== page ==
XO
    WWW

    ReplyDelete
  11. RJA:
    A bit of d'Irish? Me? Sure I don't know where you get yer ideas, sir!
    XO
    WWW

    ReplyDelete
  12. Paula:
    Yes I did see the film a couple of times, a story very well told and if my old stories are right, absolutely correct.
    Welcome!
    XO
    WWW

    ReplyDelete
  13. Marcia:
    So now we've both nailed what went wrong in our marriages!
    We want to sing at the moon and they didn't!
    XO
    WWW

    ReplyDelete
  14. Nick:
    Well said, my friend. We all could do with a bit of the old werewolf!
    XO
    WWW

    ReplyDelete
  15. T:
    Personally, I'd prefer if we'd never walked on it. Truly. Luna should remain a profound and powerful mystery.
    XO
    WWW

    ReplyDelete
  16. GM:
    And often their spirits were squashed or they were 'put away' or even killed. Forced conformity is the killer of so much creative.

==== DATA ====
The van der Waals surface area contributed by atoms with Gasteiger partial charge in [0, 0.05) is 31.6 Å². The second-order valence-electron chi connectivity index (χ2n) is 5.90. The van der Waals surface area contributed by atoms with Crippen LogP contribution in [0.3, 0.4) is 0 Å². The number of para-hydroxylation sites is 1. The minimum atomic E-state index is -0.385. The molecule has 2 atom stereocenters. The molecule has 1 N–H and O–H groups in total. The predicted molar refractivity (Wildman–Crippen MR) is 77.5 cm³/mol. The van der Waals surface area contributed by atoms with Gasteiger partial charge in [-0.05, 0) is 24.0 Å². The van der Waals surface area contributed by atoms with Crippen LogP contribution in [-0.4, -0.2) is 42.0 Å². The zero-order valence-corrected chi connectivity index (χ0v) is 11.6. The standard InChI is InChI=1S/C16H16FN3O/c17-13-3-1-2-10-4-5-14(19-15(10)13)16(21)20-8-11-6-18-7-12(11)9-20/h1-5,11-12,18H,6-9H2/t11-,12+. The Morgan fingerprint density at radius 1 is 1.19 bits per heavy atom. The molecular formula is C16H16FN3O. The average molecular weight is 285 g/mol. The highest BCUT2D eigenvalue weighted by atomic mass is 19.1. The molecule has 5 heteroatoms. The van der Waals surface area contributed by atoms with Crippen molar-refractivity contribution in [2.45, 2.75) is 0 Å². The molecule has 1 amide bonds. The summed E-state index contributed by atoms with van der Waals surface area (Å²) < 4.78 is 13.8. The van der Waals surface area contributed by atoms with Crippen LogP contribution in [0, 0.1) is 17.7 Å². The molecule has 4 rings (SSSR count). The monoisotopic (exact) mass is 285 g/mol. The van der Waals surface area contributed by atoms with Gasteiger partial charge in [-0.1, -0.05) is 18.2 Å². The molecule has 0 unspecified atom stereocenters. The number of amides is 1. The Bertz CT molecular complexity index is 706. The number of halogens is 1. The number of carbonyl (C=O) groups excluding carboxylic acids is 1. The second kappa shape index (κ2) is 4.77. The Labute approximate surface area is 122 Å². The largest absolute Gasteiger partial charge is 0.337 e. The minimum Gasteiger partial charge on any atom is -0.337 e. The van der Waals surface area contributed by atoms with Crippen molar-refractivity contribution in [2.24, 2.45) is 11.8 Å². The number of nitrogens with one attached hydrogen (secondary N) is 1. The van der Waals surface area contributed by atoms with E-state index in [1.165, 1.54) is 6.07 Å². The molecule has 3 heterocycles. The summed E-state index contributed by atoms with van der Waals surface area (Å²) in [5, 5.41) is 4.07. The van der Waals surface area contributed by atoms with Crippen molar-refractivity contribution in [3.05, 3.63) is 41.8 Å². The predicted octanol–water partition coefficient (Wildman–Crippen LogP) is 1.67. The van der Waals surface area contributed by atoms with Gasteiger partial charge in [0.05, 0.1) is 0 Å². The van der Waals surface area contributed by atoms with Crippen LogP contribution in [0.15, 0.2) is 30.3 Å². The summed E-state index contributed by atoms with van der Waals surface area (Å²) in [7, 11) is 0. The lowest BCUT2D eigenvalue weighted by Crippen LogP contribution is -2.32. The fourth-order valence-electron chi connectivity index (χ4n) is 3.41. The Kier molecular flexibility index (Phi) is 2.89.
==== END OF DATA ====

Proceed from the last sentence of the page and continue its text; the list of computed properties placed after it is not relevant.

XO
    WWW

    ReplyDelete
  17. Laura:
    Oh I love that, I must do it. it reminds me of the prayers to St. Brigid at Women's Christmas in Ireland. The two were probably connected in pagan times.
    XO
    WWW

    ReplyDelete
  18. Nora:
    I think the boat would be have overcrowded with all Willy's kindred spirits!
    XO
    WWW

    ReplyDelete
  19. Let me let you in on a secret. I am the Willy Dineen in my family. They say about me that I howl with the wolves and croak with the frogs! That is not as powerful as it sounds in my mother tongue though!

    ReplyDelete
  20. I just knew that Willy Dineen had a direct relative somewhere in this world.
    Welcome cousin!
    XO
    WWW

    ReplyDelete
  21. I just would be so worried about you out in the bay in a currach! Stay on the shore, I would and sing from there!!!!!!
    Maggie X

    Nuts in May

    ReplyDelete
  22. But Maggie!
    Luna would take care of me!
    XO
    WWW

    ReplyDelete
  23. Nice story, this is my first story on women and their respect, infect people took women as a servant but in my opinion a man would become a successful man if he have a nice women and he also obey her.thanks for taking time to write on women s .keep on writing on women,s topic

    ReplyDelete

Some of you are having trouble, I've removed captcha and verification so we'll see how that goes. My apologies. Blogger is putting up far too many roadblocks. Thanks for the emails alerting me.
wisewebwomanatgmail.com